The Affordable Care Act has enabled millions of previously uninsured people to obtain health insurance at reasonably low rates and has fixed some of the most vexing – and unfair – peculiarities in the US commercial insurance market. It has eliminated lifetime coverage caps and denials for coverage because of pre-existing conditions, to mention just two of the most popular reforms.
This is a major step forward. But the ACA builds upon our existing health insurance system in many ways. And, thus, it represents a gift to all of those who seek to profit from the health and illness of others.
Remember – access to insurance and access to needed care aren’t always the same thing. And “affordable” is a relative term. The kinds of reasonably priced health insurance policies the previously uninsured can afford come with a catch. Yes, people are now covered against catastrophic events. But some of these affordable plans come with prohibitively high deductibles and co-pays. These extra costs can force patients to choose between going without care or seeing the doctor and paying the monetary price. This is partly because medical “necessity” is a term that means different things to patients, doctors and insurers.
Our current system of health care is ruled by cost-sharing, which is believed to cut costs by preventing people from over-utilizing unnecessary or unneeded health care. But it doesn’t do that (especially for less well-off people). Instead care is rationed based on what a person can afford. And rationing by limiting what is available by one’s ability to pay instead of a reasonable definition of medical need can amplify the inherent inequities already present.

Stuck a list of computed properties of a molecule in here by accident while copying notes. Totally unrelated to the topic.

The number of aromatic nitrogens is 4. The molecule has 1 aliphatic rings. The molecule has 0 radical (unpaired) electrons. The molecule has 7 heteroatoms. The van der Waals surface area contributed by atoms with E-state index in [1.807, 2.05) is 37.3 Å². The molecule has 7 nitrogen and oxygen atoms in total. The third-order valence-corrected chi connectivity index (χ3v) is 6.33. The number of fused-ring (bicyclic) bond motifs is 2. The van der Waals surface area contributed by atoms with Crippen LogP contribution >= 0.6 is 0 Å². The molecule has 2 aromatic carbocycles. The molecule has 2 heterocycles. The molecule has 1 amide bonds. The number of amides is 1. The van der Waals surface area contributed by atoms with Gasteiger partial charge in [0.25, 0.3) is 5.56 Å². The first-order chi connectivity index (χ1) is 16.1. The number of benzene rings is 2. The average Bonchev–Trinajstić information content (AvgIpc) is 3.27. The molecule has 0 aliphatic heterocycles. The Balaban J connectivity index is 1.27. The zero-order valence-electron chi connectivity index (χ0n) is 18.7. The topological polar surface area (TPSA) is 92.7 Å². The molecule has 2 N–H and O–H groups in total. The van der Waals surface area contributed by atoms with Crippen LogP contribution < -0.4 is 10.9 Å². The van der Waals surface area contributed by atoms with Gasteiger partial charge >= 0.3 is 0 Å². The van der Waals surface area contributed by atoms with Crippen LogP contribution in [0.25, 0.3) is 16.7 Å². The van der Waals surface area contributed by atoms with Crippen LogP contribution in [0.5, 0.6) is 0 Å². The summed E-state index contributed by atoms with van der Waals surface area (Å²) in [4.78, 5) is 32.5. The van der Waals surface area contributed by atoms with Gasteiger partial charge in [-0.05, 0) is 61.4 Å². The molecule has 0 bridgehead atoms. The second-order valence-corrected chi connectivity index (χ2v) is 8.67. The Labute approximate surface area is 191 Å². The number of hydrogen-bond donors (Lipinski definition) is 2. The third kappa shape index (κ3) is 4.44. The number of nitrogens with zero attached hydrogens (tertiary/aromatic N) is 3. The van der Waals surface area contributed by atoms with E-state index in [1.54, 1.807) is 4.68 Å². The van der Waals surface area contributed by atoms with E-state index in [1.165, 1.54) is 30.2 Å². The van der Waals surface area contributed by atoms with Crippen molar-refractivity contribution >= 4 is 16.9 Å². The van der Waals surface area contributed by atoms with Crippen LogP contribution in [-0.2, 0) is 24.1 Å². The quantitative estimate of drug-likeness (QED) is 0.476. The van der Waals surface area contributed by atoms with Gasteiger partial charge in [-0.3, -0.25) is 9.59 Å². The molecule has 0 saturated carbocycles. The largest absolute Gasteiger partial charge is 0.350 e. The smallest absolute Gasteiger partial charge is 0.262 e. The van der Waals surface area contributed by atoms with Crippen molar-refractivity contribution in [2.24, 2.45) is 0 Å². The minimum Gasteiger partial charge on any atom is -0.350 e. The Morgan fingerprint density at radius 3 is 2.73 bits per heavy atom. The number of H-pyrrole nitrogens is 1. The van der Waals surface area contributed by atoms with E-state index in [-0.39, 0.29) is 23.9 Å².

Health insurance is different from other kinds of insurance
The sort of health insurance that has evolved in this country is not like the insurance we have for our homes or our cars. Those kick in when our house is damaged during a storm or we have an accident in our automobile. It insures us against major financial loss for unexpected or unforeseen events that can be expensive to repair.
Health insurance, on the other hand, is used for both catastrophic and everyday coverage: quadruple bypass surgery to routine vaccinations, emergency room visits to yearly physicals. And since even healthy people can get sick or injured, those whose job it is to maximize profits and hold down costs must figure out strategies to make patients think twice (or maybe thrice!) before they go to the doctor, and hence submit a claim.
And that is the purpose of high co-pays and high-deductible policies: to discourage patients from utilizing services, thus saving money for the insurers and presumably (or hopefully) for the insured as well.
The commercial insurance market makes more money if policyholders pay their premiums, and then don’t use their insurance. Profit margins are grounded on many more healthy people – sometimes called the young invincibles – paying premiums than sick people filing claims.
Similarly, placing barriers in front of patients to discourage usage of benefits minimizes expenses and maximizes financial yields for the companies. In effect, this is a form of rationing, where the decisions about what kinds of potentially beneficial interventions to use are made by the patient and contingent upon affordability.
For instance, the more expensive basic care is, the more likely someone with, say, shoulder pain, may try to treat themselves at home rather than risk a big co-pay by having it checked out by a doctor.